But how?  Well, instead of seeing technology as a distraction, think of it as a bridge that connects you, especially during those times when work demands your attention. Schedule short video calls during breaks or lunchtime. 

Share a funny meme, a quick update, or a virtual high-five. These little moments, facilitated by technology, go a long way in maintaining a sense of closeness.

My husband and I text a gratitude list to each other every day, helping us to see what the other was grateful for the previous day.  Maybe there’s a way for you to incorporate some kind of gratitude practice with your kids where everyone is in a group chat and shares something they’re grateful for from the day before.

Another suggestion is balancing screen time with quality digital engagement.  Yes, screen time is a reality in today’s digital age. Rather than viewing it as a challenge, let’s transform it into an opportunity. 

Choose activities that you can enjoy together, whether it’s playing an online game, watching a short educational video, or even cooking a virtual recipe side by side. The key is not the amount of time spent on screens but the quality of engagement during that time.

As I said before, some of my kids and my favorite memories were watching Disney movies together and watching cooking shows.  There are so many ways to maximize quality time that don’t require a lot of time and energy.  

In the end, it’s about embracing the tools at our disposal to enhance, not hinder, our connections with our kids. Whether it’s through shared chores or virtual adventures, it’s about quality, not quantity during busy times of the year.


Work-life integration


If you haven’t already listened to episode #269 – Work-Life Integration – I did an entire episode discussing getting clear on defining work-life integration for yourself, navigating the accounting profession, strategies for successful integration, and building a support system.  

For today, I want to discuss integrating your children into your work life.  Incorporating your kids into your work in a fun and educational way can be a rewarding experience for both you and your children. 

My first suggestion is financial learning games.  I discussed this in more depth in last week’s episode, #278 – Raising Financially Savvy Kids, but my suggestion is to create simple financial games or activities that teach basic concepts such as counting money, budgeting, and saving.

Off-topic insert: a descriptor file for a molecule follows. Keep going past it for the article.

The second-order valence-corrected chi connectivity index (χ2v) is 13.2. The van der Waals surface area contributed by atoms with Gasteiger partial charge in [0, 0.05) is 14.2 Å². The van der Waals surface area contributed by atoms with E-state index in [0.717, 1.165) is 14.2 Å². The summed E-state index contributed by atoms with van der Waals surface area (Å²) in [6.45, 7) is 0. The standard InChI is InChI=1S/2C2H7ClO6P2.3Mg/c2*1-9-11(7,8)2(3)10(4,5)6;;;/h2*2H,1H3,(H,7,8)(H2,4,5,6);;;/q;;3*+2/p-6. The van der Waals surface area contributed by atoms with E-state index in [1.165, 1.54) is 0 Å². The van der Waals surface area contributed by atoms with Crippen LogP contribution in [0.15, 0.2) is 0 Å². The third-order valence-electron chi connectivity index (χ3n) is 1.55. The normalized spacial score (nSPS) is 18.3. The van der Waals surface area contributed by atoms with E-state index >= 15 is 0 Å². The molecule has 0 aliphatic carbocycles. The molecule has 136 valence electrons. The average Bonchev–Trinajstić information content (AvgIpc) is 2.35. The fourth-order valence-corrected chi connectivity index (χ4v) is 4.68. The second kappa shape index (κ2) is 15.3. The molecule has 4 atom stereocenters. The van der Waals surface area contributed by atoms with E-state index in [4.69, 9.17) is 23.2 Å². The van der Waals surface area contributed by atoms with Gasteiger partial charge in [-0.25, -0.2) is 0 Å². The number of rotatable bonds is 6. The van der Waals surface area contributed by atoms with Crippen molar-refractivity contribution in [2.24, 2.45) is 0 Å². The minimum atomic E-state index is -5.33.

Use play money or real-life scenarios to make it engaging. This not only imparts valuable financial knowledge but also allows your kids to see the practical application of your skills.

My second suggestion is to designate a day where your kids can have their own “office” at home. Set up a small workspace with some office supplies, and let them pretend to be accountants or business owners. 

You can explain your tasks in a simplified manner, and they can mimic your work using age-appropriate activities.

The third suggestion is to turn the mundane task of organizing receipts into a game. Challenge your kids to sort receipts by category or amount. 

You can assign points or rewards for accuracy and efficiency. This not only helps you with your work but also introduces them to the organizational aspect of accounting.

The fourth suggestion is to involve your kids in creating a family budget. Explain income, expenses, and savings goals in a way that they can understand. 

Allow them to contribute ideas for family activities or purchases, fostering a sense of financial responsibility and teamwork.

The fifth suggestion is during school breaks or weekends, offer your kids a “junior accountant internship.” Give them age-appropriate tasks like creating simple spreadsheets, tracking expenses for a family project, or even designing their own fictional business plan. 

This hands-on experience can be both educational and entertaining.  When my son, Brendan, was home during Winter Break from college, he would come into the office and help with the filing of 3,000 grantor letters we had to prepare for a bankruptcy case.

The sixth suggestion is to explore educational apps and games related to finance and accounting. There are interactive tools designed for children that can teach them basic financial literacy while having fun. 

Share these apps with your kids and spend time playing and learning together.